In January the Met Office, in conjunction with the University of East Anglia, predicted that 2007 could record global temperatures well above the long-term average. There was also a 60% probability that 2007 could be the warmest on record and the expected temperature for 2007 is within the range predicted.
Professor Jones said, “2007 was warmer in the Northern Hemisphere, where the year ranks second warmest, than the Southern Hemisphere, where it ranks ninth warmest.”
Met Office Climate Scientist David Parker added, “This year has also seen sea-ice extent in the Northern Hemisphere below average in each month of 2007, with record minima sea-ice reported in July, August and September. In the Southern Hemisphere, sea-ice coverage has remained close to average.”
Meanwhile, across the UK, 2007 is on course to become one of the warmest years on record. Even if the mean temperature for December is 1 °C below the 1971-2000 long-term average, the year will still be the third warmest since UK-wide records began in 1914. In this 94-year series, the last six years (2002-2007) are set to become the six warmest years.
150 years’ temperatures
Chart showing yearly ranking of years from 1961-07 temperature anomalies
Source: Met Office Hadley Centre and UEA Climatic Research Unit
There is a saying among statisticians that if you torture the data for long enough they will tell you whatever you want to hear. Among the yells and screams in this press release – ‘top 11 warmest years all occur in the last 13 years’, ‘surface air temperatures have continued to demonstrate a warming trend around the world’, ’2007 was warmer in the Northern Hemisphere’, ‘across the UK, 2007 is on course to become one of the warmest years on record’ – the fact that the Met Office’s prediction could hardly have been more inaccurate could easily pass unnoticed. Yet an organisation with this kind of record for short term predictions is taken seriously by the Govenment and the IPCC when its general circulation models predict global average temperatures fifty or a hundred years ahead. Perhaps, in the present political climate, a large organisation that makes a serious mistake can be expected to try and spin its way out of trouble. What is quite unforgivable is a blatant attempt to conceal the fact that global average temperatures are now falling among a welter of carefully selected data that is intended to convey the opposite.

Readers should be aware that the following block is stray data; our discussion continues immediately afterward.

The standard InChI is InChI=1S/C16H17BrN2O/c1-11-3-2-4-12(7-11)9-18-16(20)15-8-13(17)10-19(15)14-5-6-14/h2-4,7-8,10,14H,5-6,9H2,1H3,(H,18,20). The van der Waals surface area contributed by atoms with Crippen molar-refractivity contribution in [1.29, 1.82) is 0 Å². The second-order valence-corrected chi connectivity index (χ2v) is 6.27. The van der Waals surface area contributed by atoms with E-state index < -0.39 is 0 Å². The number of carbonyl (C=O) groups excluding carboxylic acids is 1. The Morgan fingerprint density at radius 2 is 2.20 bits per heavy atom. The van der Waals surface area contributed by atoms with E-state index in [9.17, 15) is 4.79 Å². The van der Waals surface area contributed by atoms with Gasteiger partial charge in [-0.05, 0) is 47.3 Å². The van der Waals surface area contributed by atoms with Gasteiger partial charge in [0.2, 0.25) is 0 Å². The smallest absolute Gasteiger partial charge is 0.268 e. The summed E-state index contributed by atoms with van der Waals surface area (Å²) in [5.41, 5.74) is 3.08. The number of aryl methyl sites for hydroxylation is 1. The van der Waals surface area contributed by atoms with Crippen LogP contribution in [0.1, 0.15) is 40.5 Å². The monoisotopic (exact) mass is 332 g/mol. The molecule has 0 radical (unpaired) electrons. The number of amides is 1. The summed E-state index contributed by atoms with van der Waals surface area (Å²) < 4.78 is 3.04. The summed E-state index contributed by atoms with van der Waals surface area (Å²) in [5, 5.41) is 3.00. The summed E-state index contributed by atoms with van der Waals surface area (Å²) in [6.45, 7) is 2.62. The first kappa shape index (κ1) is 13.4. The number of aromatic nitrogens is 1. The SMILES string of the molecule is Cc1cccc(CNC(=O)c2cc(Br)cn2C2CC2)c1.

Of course the year was not yet over when this was published, although there were certainly sufficient data available to show that 2007 had fallen from favorite in the warmest year stakes to become an also ran at very long odds. If these figures are confirmed (and I will update this post as soon as I see them) then the downward trend now clearly visible on temperature graphs is likely to accelerate. Will the Met Office issue a clear and objective press release about this if they do? It seems very unlikely on present form, which is surprising given that scientists are supposed to be dedicated seekers after the truth and not purveyors of propaganda.
So what about the January 2008 prediction for global temperatures
Global temperature 2008: Another top-ten year
3 January 2008
2008 is set to be cooler globally than recent years say Met Office and University of East Anglia climate scientists, but is still forecast to be one of the top-ten warmest years.
Each January the Met Office, in conjunction with the University of East Anglia, issues a forecast of the global surface temperature for the coming year. The forecast takes into account known contributing factors, such as El Niño and La Niña, increasing greenhouse gas concentrations, the cooling influences of industrial aerosol particles, solar effects and natural variations of the oceans.
Met Office forecast for global temperature for 2008
Global temperature for 2008 is expected to be 0.37 °C above the long-term (1961-1990) average of 14.0 °C, the coolest year since 2000, when the value was 0.24 °C.